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I’m Helping!

Had a discussion with another math teacher here the other day. We were both in favor of increased observations in our classrooms, both by administrators, and by other teachers. We both think that having more feedback would allow us to focus our efforts at growth.

Where we differed was in how we’d like to have observers behave. I was in favor of straight observation – primarily empirical evidence, along with possible suggestions of roots or paths to follow.

The other teacher was in favor of spontaneous coteaching. I’ve certainly been in situations (especially early on) where having another teacher jump in provided strong learning opportunities, and It’s not that I don’t think I can’t learn anything from anyone else.

It’s just that my teaching style has drifted towards being less helpful. As long as a kid is working something through, I don’t want to give them the answer. I want them to figure it out.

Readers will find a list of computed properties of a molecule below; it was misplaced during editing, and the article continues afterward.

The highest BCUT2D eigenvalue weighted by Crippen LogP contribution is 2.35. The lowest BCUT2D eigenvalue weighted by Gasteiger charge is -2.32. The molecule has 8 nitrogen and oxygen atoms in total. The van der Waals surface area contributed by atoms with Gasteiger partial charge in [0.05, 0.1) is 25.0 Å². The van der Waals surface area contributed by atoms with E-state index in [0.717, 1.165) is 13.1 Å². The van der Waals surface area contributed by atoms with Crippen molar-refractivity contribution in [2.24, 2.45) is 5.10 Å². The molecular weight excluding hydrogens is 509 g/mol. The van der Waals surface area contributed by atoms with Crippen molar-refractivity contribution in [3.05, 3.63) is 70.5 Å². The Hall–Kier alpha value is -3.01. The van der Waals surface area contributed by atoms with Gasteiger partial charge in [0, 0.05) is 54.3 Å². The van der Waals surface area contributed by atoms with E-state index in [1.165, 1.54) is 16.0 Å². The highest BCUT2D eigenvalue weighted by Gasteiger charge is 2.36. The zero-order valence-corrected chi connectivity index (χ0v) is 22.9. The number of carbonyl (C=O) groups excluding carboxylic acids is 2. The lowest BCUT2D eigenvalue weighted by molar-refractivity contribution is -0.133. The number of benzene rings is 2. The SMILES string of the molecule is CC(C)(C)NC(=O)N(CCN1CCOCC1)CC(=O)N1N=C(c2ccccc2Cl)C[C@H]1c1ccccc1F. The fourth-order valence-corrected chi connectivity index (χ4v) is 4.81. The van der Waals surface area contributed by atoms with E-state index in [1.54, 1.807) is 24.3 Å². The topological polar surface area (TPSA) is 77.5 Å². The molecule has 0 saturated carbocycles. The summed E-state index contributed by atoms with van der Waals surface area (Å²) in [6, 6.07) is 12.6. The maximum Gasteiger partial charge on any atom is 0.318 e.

I’ve spent the past 5 years learning to be really patient – I can sit for minutes with an attentive observing look on my face, without giving away anything about whether what they’re doing is right or wrong. I’ve also gotten pretty good at jumping in with a question whenever progress seems to slow down, anything from “What do you need to do next?” to “Why did you do these last three steps?” All of which serve to focus, without actually giving anything away.

I’ve had an administrator come into a room and try to help out the kids in this situation. It seemed to me that it was almost more a display of the administrator being able to solve a problem than it was of them being able to teach it. Sure, the answer got on the paper faster, but they’d done just about everything except tear the pencil out of the students hands and write the answer down themselves.

I had to let them be proud of their assistance, but then I had to work up a new problem for the kids to do, and let them go through exactly the same struggles they would have before.

{ 1 } Comments

  1. Patrick Jones | September 19, 2010 at 7:07 pm | Permalink

    I agree with the straight forward observation. I teach at the Charles A. Tindley school in Indianapolis and teachers come in and observe each other all the time. In fact, we observe each other with criteria from the Teach Like a Champion book. I do not believe that spontaneous co-teaching will help. Kids need to know what is happening. It makes the feel safe and empowered. If the other teacher feels they can provide an example or feedback, they can do so when you observe them or in a private meeting.